DESCRIPTION (provided by applicant): Bronchial tissue kallikrein (TK) is a key enzyme in the pathophysiology of bronchial asthma. It cleaves kininogen in a highly selective fashion to yield lysyl-bradykinin (kallidin). Kallidin causes vasodilatation, increases vascular permeability and leads to bronchoconstriction and airway hyperresponsiveness (AHR), all hallmarks of asthma. Despite the fact that bronchial TK is the major kininogenase in the airways, little is known about its regulation. We have found that bronchial TK is secreted by serous cells of submucosal glands together with hyaluronan that binds to and thereby inhibits TK in the airway lumen. We have also found that hyaluronan binds to the apical membrane of airway epithelial cells thereby immobilizing inactivated TK at the epithelial surface. These findings challenge the notion that proteins (such as TK) secreted into the airway lumen is rapidly cleared by the mucociliary apparatus and that enzyme availability on mucosal surfaces is solely dependent on secretion. Our results suggest another level of regulatory control that relies on an apical enzyme pool "ready for use" and protected from ciliary clearance. This may have important implications for asthma pathophysiology since hyaluronan breakdown in the airways could release large amounts of active TK. This proposal will therefore test the hypothesis that reactive oxygen species, generated in the airway lumen during inflammatory reactions and known to cleave hyaluronan, will cause the release of active TK due to hyaluronan degradation and active TK, in turn, will generate kinins subsequently causing AHR. To test this hypothesis we will identify how hyaluronan is synthesized in submucosal glands, study the nature of the interaction between hyaluronan and bronchial TK, and examine reactive oxygen species-induced hyaluronan degradation in vivo and its relation to bronchial TK activity and AHR. The results of these studies will provide new, important, and exciting mechanistic insights into our understanding of airway biology as it pertains to hyaluronan, bronchial TK and kinin interactions in asthma. Moreover, the principle of enzyme immobilization at mucosal surfaces maybe applicable to many epithelia that are cleared from secretions by mechanical action. Thus, the results of this proposal will not only significantly advance our knowledge of airway biology and asthma, but may have important implications to other mucosal surfaces as well.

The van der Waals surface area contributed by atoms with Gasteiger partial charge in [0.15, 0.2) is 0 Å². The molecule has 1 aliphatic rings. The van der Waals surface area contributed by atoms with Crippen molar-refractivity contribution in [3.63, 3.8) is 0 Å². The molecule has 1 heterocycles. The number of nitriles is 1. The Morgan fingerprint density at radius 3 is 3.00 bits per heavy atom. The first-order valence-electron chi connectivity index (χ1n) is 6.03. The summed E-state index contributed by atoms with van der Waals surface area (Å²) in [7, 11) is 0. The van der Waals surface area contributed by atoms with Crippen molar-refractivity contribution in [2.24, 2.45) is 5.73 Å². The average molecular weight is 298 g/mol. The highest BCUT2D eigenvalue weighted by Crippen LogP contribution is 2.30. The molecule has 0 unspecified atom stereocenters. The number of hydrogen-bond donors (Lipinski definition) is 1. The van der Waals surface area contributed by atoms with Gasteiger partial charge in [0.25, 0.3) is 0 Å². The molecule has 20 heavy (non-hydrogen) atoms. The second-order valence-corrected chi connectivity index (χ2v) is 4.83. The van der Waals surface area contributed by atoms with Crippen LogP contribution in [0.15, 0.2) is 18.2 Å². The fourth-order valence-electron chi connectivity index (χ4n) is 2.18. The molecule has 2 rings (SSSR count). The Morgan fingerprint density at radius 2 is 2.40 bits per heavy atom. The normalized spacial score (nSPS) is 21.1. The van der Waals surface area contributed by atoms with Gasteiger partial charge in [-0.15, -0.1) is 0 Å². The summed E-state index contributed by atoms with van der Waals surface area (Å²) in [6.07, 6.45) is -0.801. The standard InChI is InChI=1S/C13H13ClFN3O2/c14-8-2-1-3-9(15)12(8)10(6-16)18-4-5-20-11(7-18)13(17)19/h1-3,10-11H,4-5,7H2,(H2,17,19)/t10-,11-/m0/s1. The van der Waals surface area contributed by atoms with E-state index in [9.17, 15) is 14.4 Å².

|Effective start/end date||2/1/02 → 1/31/07|
- National Institutes of Health: $290,125.00